5. Fruit salad

Every child is different, but many children are ready to help chop things in the kitchen when they are around three to four years old. These wavy choppers are a great way to introduce chopping without involving sharp knives. Of course it’s still important to give a lesson on using the chopper safely and to supervise while your child is becoming comfortable with the tool. Protective gloves are also available when your child is ready to use a real knife.

A fruit salad is a great thing to make together as your little one practices his chopping skills. If he’s just beginning, you can assign him the easier fruits like bananas while you tackle the tougher ones like apples or grapes.

Alternatively, try fruit kebabs! Your child can help thread sliced fruit onto skewers for a tasty snack.

6. Vegetable soup

Making vegetable soup is another fun and healthy cooking project for children learning to chop. Soup recipes are so adaptable and hard to mess up and many children are much more interested in eating vegetables if they helped with the preparation.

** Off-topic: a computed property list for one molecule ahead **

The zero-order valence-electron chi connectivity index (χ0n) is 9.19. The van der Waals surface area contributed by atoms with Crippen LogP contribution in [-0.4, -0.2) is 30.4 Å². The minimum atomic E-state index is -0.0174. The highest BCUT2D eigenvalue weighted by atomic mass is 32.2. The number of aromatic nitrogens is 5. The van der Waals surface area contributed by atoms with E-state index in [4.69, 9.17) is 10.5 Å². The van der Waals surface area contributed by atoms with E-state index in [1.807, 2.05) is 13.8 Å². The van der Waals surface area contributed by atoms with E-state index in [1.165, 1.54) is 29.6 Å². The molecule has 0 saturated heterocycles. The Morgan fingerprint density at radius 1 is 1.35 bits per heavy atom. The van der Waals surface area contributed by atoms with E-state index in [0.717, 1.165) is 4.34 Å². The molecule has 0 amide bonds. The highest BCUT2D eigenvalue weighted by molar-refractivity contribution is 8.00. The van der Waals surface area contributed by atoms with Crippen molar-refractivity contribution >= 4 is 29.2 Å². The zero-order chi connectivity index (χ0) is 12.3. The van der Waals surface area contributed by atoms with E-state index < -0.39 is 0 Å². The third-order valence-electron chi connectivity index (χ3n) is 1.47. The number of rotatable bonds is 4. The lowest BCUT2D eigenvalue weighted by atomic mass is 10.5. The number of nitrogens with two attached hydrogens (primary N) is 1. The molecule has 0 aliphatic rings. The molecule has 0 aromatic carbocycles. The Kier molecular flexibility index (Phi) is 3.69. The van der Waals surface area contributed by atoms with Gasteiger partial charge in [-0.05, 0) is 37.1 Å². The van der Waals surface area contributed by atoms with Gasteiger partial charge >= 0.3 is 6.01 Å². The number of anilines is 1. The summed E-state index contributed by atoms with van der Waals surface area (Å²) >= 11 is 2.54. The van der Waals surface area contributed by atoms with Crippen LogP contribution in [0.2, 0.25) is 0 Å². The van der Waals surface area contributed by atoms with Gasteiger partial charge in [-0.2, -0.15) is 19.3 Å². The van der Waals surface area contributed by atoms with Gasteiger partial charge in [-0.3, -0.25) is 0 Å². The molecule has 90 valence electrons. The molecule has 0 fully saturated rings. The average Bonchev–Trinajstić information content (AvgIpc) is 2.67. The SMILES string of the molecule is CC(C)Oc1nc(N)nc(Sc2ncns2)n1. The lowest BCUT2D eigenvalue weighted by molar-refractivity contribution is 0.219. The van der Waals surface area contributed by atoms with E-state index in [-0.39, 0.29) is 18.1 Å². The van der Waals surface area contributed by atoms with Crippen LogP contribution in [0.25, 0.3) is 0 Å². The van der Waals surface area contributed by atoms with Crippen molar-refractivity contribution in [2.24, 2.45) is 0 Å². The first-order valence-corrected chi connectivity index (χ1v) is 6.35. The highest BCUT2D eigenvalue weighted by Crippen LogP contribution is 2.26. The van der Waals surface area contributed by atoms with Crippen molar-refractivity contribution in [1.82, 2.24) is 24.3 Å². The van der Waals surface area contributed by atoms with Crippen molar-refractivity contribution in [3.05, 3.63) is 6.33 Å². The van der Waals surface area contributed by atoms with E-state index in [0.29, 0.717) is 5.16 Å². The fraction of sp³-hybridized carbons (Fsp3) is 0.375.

7. Smoothies

Even many picky children love smoothies and it can be a tasty way to incorporate fruits (and vegetables!) into your child’s diet. Your child can help measure the ingredients and dump them into the blender. This is a great one for even the smallest chefs to help with.

8. Homemade crackers

If your child likes baking cookies with you, making healthy crackers together can be a fun twist on the activity. Some recipes simply involve spreading the dough on the pan and breaking into crackers after it bakes, while others let your child choose a fun cookie cutter to cut out shapes.

9. Kale chips

Even young toddlers can help tear kale leaves into little pieces and spread them on a cookie sheet. I love recipes like this for introducing kale to children who don’t yet have molars and can’t easily chew the raw leaves.

10. Homemade bread

Making bread is a little more involved, but it’s also a really fun thing for children to help with. If your child is too young to measure, you can pre-measure the ingredients and invite your child to help mix. Kneading the dough and watching it rise can be fascinating for children. Try this whole wheat version or gluten free option, depending on your family’s needs.